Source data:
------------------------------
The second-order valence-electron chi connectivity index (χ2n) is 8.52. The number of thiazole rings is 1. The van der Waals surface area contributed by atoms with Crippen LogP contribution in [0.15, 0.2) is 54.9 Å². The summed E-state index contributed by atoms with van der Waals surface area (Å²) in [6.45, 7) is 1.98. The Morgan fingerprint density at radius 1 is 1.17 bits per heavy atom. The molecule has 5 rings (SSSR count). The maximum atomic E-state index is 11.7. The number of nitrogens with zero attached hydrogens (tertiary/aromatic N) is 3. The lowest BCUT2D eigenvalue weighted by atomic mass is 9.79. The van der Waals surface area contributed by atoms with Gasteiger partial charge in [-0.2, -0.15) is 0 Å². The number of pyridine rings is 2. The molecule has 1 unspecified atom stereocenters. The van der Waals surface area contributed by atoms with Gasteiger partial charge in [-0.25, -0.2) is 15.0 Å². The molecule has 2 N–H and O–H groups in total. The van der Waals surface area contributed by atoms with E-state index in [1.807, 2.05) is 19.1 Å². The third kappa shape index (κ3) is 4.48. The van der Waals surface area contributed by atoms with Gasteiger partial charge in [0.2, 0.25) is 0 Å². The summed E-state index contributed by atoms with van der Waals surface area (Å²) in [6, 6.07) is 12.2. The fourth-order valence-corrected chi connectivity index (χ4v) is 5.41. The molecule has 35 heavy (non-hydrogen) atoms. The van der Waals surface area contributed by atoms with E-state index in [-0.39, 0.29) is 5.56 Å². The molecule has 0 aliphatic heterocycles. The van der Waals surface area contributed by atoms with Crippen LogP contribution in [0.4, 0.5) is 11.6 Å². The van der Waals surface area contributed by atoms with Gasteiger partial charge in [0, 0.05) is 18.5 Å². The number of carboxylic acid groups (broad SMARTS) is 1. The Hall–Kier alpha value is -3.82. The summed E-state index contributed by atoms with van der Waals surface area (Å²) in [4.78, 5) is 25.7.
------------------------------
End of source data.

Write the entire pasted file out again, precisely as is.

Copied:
The second-order valence-electron chi connectivity index (χ2n) is 8.52. The number of thiazole rings is 1. The van der Waals surface area contributed by atoms with Crippen LogP contribution in [0.15, 0.2) is 54.9 Å². The summed E-state index contributed by atoms with van der Waals surface area (Å²) in [6.45, 7) is 1.98. The Morgan fingerprint density at radius 1 is 1.17 bits per heavy atom. The molecule has 5 rings (SSSR count). The maximum atomic E-state index is 11.7. The number of nitrogens with zero attached hydrogens (tertiary/aromatic N) is 3. The lowest BCUT2D eigenvalue weighted by atomic mass is 9.79. The van der Waals surface area contributed by atoms with Gasteiger partial charge in [-0.2, -0.15) is 0 Å². The number of pyridine rings is 2. The molecule has 1 unspecified atom stereocenters. The van der Waals surface area contributed by atoms with Gasteiger partial charge in [-0.25, -0.2) is 15.0 Å². The molecule has 2 N–H and O–H groups in total. The van der Waals surface area contributed by atoms with E-state index in [1.807, 2.05) is 19.1 Å². The third kappa shape index (κ3) is 4.48. The van der Waals surface area contributed by atoms with Gasteiger partial charge in [0.2, 0.25) is 0 Å². The summed E-state index contributed by atoms with van der Waals surface area (Å²) in [6, 6.07) is 12.2. The fourth-order valence-corrected chi connectivity index (χ4v) is 5.41. The molecule has 35 heavy (non-hydrogen) atoms. The van der Waals surface area contributed by atoms with E-state index in [-0.39, 0.29) is 5.56 Å². The molecule has 0 aliphatic heterocycles. The van der Waals surface area contributed by atoms with Crippen LogP contribution in [0.4, 0.5) is 11.6 Å². The van der Waals surface area contributed by atoms with Gasteiger partial charge in [0, 0.05) is 18.5 Å². The number of carboxylic acid groups (broad SMARTS) is 1. The Hall–Kier alpha value is -3.82. The summed E-state index contributed by atoms with van der Waals surface area (Å²) in [4.78, 5) is 25.7.